University of Florida

Florida coach Dan Mullen explains what went wrong in Gators’ loss to Kentucky

Kentucky quarterback Terry Wilson (3) runs past Florida defensive end Zachary Carter (17) and other defensive players for a 24-yard touchdown during Saturday, Sept. 8, 2018, in Gainesville.
Kentucky quarterback Terry Wilson (3) runs past Florida defensive end Zachary Carter (17) and other defensive players for a 24-yard touchdown during Saturday, Sept. 8, 2018, in Gainesville. AP

Evan McPherson had the intention of sending the ball sailing through the yellow uprights and putting three points on the board to cut Florida’s deficit to eight points.

The play didn’t unfold as he and the Gators had hoped as the kick was ruled no good.

Seconds later, a replay showed something that sent every Gators fan into an uproar.

McPherson appeared to have made the 36-yard field goal, but SEC officials ruled it wide right.

The booing of the crowd bounced off every corner of the stadium when play resumed with no review.

It might not have made a huge difference for the outcome of the game either way, but it was just one of many things that went wrong in the Gators 27-16 loss at home to Kentucky on Saturday night.

The call seemed to deflate a Gators’ team that was losing more and more air as the game progressed.

Florida’s performance against Kentucky displayed a clearer picture of where the team is, something that was ambiguous in its lopsided season-opening victory against Charleston Southern.

It showed just how far first-year coach Dan Mullen has to go in rebuilding a program that went 4-7 last year.

Poor offensive line play, missed tackles on defense and a lack of physicality pushed the Gators farther and farther behind in the home loss.

“I think our physicality is going to be something this team — and we’ve talked about it constantly — they have to continue to work on,” Mullen said after the game. “And it starts in practice.”

Quarterback Feleipe Franks looked comfortable early on, though he missed a few reads. A lot of his struggles were perpetuated by little help from the guys protecting him.

Still, the redshirt sophomore threw two touchdown passes and finished 17-38 for 232 yards with one interception.

“A big part of the quarterback position is decision making. I don’t think he really made many poor decisions tonight,” Mullen said of his quarterback. “One bad throw on the interception, hung it back on the inside a little bit.”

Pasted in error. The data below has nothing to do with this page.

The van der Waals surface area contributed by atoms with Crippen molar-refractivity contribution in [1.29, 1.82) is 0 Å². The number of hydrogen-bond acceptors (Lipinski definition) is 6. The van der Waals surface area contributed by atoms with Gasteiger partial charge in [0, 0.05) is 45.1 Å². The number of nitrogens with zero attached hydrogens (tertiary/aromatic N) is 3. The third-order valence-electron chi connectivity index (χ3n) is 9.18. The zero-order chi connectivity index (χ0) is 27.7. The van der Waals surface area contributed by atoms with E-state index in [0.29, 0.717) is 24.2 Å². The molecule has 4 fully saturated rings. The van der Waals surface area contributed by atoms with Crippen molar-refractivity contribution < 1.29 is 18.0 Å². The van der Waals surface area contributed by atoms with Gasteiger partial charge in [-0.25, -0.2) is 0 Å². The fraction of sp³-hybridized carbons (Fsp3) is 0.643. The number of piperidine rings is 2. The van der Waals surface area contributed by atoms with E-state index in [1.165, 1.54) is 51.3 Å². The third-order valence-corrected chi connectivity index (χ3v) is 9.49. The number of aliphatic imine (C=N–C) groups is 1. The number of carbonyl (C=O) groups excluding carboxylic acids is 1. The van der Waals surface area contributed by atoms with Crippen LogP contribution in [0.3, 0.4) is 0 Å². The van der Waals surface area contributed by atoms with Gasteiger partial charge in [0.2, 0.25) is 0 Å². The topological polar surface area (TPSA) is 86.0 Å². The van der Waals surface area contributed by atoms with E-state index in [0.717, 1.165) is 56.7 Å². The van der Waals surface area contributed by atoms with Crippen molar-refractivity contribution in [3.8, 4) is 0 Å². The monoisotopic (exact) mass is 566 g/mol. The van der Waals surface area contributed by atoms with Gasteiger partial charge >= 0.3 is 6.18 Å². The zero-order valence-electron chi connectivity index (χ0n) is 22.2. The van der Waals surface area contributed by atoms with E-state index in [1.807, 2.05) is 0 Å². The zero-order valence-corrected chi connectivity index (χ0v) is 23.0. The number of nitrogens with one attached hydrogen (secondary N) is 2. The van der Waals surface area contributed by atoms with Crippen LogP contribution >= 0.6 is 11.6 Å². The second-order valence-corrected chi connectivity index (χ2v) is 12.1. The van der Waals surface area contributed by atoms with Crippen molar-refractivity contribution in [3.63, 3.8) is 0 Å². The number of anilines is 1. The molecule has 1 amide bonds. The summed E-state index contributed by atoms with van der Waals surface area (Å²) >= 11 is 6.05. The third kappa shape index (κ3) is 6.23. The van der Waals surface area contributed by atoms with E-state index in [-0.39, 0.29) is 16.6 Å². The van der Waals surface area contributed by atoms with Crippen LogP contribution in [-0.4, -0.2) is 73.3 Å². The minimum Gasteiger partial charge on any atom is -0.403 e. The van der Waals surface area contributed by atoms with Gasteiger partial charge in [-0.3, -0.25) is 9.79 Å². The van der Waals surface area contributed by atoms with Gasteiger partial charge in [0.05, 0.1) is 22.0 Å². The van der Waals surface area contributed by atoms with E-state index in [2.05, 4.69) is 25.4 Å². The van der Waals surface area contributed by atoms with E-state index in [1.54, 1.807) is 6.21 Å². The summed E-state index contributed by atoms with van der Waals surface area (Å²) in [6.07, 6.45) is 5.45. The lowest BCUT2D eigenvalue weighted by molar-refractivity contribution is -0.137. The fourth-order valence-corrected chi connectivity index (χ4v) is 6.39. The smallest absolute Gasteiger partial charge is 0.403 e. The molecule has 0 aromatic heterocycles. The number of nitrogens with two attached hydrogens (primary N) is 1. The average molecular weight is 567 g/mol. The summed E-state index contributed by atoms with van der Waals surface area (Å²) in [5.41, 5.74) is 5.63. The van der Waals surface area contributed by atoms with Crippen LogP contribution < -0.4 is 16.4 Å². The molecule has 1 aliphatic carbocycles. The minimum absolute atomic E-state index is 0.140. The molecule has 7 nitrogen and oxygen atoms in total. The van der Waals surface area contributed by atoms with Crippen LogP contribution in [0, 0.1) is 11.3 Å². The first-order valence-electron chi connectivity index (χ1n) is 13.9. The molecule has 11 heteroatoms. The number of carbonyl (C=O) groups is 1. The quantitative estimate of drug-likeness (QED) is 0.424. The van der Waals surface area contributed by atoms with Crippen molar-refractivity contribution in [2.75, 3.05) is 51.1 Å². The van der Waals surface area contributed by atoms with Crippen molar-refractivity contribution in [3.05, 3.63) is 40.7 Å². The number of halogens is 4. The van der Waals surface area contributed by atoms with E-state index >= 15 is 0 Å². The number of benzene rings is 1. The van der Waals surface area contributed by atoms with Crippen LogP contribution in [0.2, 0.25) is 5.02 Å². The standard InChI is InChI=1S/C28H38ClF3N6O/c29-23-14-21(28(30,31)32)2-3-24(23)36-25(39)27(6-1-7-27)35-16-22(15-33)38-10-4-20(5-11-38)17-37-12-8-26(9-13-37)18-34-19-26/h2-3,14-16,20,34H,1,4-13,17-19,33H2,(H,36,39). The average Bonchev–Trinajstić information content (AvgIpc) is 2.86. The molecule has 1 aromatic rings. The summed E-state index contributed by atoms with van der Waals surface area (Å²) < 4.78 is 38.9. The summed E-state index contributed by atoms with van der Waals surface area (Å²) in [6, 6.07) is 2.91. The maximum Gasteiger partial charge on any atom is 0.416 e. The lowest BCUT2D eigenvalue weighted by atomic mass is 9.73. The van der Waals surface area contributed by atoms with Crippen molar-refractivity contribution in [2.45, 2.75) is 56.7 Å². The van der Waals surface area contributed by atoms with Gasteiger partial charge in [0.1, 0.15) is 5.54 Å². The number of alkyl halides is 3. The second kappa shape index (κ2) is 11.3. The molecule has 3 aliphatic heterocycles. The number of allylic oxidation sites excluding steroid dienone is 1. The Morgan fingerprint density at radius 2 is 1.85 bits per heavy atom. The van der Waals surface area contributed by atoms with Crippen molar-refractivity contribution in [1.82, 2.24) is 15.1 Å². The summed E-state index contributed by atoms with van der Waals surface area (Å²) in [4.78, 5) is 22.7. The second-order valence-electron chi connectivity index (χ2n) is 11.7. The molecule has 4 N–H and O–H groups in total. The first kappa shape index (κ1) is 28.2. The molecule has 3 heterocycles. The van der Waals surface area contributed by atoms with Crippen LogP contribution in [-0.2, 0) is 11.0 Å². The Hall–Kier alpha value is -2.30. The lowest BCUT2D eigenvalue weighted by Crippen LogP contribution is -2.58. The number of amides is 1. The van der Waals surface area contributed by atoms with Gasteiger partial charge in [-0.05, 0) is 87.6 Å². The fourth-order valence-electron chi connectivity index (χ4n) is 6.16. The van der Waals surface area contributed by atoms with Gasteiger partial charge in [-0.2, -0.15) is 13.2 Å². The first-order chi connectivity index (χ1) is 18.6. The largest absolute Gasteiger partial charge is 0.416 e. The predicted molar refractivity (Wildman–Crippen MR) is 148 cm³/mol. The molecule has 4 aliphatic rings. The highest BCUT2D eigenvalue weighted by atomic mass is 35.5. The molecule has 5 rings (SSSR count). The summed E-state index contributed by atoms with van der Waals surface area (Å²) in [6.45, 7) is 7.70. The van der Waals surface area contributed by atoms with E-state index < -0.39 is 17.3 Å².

But Franks showed some confidence when it counted. He made some tough throws for big third down conversions throughout the game.

“There’s a bunch of things that a bunch of guys could’ve done better. And that’s what the coaches are there for. They’ll tell me if I did a good job or not, and I’ll listen to them,” Franks said.

A lack of depth ultimately doomed the Gators’ defense.

Sophomore cornerback Marco Wilson suffered a torn ACL in the first quarter of the game, and the team was already without linebacker David Reese, who has been out with an ankle injury.

“Obviously depth in the secondary is a little bit of a concern for us,” Mullen said. “That’s a really thin spot for us to start with coming into the season.”

The Gators didn’t show much improvement in tackling either, which was something they struggled with last week.

Failure to wrap guys up led to multiple big runs for the Wildcats, especially quarterback Terry Wilson and running back Benny Snell. They combined for 280 of Kentucky’s 303 rushing yards.

“The two big things are going to be missed tackles and they’re a good running football team,” Mullen said. “They had good players, but when you miss tackles and allow them to continually move the chains that’s hard.”

And as far as Florida’s 31-game winning streak against the Wildcats that came to an end on Saturday night, Mullen still felt it had no relevance.

“I mean it ended. The streak had nothing to do with tonight’s game. It has nothing to do with next week’s game. It happens, it’s sports,” he said. “It’s a tough loss for us. We have to find a way to get better and play next week. That’s how all my thoughts are.”

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